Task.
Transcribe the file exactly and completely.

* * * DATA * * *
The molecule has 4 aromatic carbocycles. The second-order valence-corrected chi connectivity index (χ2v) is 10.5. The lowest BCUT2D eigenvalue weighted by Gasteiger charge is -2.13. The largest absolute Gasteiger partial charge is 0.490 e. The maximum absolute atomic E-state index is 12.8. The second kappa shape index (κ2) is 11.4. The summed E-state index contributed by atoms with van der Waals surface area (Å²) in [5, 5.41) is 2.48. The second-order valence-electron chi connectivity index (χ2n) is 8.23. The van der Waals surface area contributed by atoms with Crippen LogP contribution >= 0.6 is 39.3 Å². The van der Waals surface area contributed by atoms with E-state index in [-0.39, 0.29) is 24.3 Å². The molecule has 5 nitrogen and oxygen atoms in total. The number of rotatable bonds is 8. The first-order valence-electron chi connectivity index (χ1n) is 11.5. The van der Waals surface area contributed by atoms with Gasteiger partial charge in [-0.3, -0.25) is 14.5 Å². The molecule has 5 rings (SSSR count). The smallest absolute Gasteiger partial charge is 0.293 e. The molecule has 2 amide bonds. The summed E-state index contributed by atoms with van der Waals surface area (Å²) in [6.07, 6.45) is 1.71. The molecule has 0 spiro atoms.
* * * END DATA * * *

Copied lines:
The molecule has 4 aromatic carbocycles. The second-order valence-corrected chi connectivity index (χ2v) is 10.5. The lowest BCUT2D eigenvalue weighted by Gasteiger charge is -2.13. The largest absolute Gasteiger partial charge is 0.490 e. The maximum absolute atomic E-state index is 12.8. The second kappa shape index (κ2) is 11.4. The summed E-state index contributed by atoms with van der Waals surface area (Å²) in [5, 5.41) is 2.48. The second-order valence-electron chi connectivity index (χ2n) is 8.23. The van der Waals surface area contributed by atoms with Crippen LogP contribution >= 0.6 is 39.3 Å². The van der Waals surface area contributed by atoms with E-state index in [-0.39, 0.29) is 24.3 Å². The molecule has 5 nitrogen and oxygen atoms in total. The number of rotatable bonds is 8. The first-order valence-electron chi connectivity index (χ1n) is 11.5. The van der Waals surface area contributed by atoms with Gasteiger partial charge in [-0.3, -0.25) is 14.5 Å². The molecule has 5 rings (SSSR count). The smallest absolute Gasteiger partial charge is 0.293 e. The molecule has 2 amide bonds. The summed E-state index contributed by atoms with van der Waals surface area (Å²) in [6.07, 6.45) is 1.71. The molecule has 0 spiro atoms.